Under the House tax plan, the amount of income and sales taxes paid by Gracie would increase, about 6 percent overall, compared to what she would pay under current tax laws. This increase in tax load is a result of the tax plan expanding the sales tax base to cover more goods and services as well as the elimination of the additional standard deduction allowance provided to elderly tax filers. Paying more in income and sales taxes—along with annual inflation— would decrease the amount of money available for Gracie to remain self-sufficient and ensure that her basic needs are met. As Gracie follows the current tax reform debate, she listens more closely for further insight regarding how the competing tax plans would impact individuals such as her. While playing with her granddaughter and chatting with her son about the potential impact of the House tax plan on her she states, “All that glitters is not gold.”

After the House Finance committee increased the cost of the House tax plan to around $864 million, the House Appropriations committee decided today not to debate it. This decision highlights the trouble the state will have paying for the huge revenue loss caused by this bill. By cutting income tax rates and expanding the sales tax base to include more goods and services, this approach would shift the tax load to low- and middle-income taxpayers, cut taxes for wealthy individuals, and hurt the state’s ability to make vital investments in the state’s economy and quality of life.

There are some things lawmakers could do to lower the cost of the House bill, including:

  • Reducing the personal income tax cut and maintaining the current progressive rate structure which asks wealthy people to pay a higher share of their income than low-income people. The House tax plan replaces the current progressive income tax structure with a flat 5.9 percent income tax rate, costing $1.6 billion. Maintaining a progressive income tax results in a fairer tax system and will provide additional revenue.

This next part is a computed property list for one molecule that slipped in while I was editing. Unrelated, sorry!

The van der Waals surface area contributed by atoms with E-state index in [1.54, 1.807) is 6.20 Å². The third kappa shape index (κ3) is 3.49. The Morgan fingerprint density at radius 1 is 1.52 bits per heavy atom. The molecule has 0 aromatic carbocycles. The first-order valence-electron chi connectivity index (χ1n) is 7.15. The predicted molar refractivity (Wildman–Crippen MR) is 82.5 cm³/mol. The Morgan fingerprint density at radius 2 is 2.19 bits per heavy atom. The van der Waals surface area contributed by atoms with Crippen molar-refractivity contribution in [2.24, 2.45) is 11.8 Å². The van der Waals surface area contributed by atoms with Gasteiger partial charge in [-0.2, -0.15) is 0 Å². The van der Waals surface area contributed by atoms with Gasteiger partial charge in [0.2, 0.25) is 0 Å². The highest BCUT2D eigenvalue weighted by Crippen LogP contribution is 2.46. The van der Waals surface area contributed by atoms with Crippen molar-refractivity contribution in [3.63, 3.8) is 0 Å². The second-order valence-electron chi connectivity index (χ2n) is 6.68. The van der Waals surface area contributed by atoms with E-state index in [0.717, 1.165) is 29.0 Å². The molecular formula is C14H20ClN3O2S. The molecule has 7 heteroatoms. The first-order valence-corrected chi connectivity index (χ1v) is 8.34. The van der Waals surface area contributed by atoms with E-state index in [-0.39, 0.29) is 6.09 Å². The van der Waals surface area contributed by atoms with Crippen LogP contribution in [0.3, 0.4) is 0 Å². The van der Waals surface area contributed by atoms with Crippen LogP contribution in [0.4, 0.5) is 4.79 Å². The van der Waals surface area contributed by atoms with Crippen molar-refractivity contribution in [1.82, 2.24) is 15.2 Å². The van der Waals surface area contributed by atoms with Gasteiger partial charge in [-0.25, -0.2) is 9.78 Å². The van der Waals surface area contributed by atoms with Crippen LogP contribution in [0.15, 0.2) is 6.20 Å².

• Closing corporate income tax loopholes. The House tax plan does little to reduce tax loopholes, which cost the state around $2 billion each year, according to the NC Department of Revenue. Closing loopholes would simplify the state’s tax code and raise additional revenue.
  • Collecting sales tax on more goods and services. The House tax plan expands the sales tax to a limited number of services not currently taxed, but it could include even more goods and services. However, this option would hurt low- and middle-income taxpayers, who already pay a larger share of their income in state and local taxes compared to higher income taxpayers and therefore would require a stronger state Earned Income Tax Credit.

As the proposed House tax plan continues to make its way through the legislative process, lawmakers will make choices that will impact the lives of all North Carolinians. The House tax plan in its current form is the wrong choice for the state.

This is the second of a six-part blog series. (See Part 1)

What would the House tax plan mean for North Carolina taxpayers? In these blog posts, we highlight the experience of sample taxpayers under the House tax plan. In conjunction with a distributional analysis of the tax plan which gives a better picture of the full impact, these fictional but true to life profiles will demonstrate that middle-, fixed- and low-income taxpayers would lose under this plan while the wealthiest will gain.

Who really benefits from House tax plan?

Angela and Todd live in the coastal region of North Carolina and the married couple has two kids, one which has a disability. Todd works as an assistant manager at a manufacturing plant and Angela is a stay-at-home mom and cares for their disabled child as well as their 3-year old son. Angela started a home-based hand crafting business last year and together the couple earns around $41,000 in income.

Under the House tax plan, this household would see its tax load increase compared to what it would pay under current tax laws. Under the House tax plan, elimination of the personal exemption allowance would increase the family’s taxable income by about $4,000 and expanding the sales tax base to include  more good and services means the couple would also spend a larger share of its income on sales taxes. As the couple works to meet their family’s needs, they wonder who actually benefits from the tax plan that is touted as a great thing for North Carolina.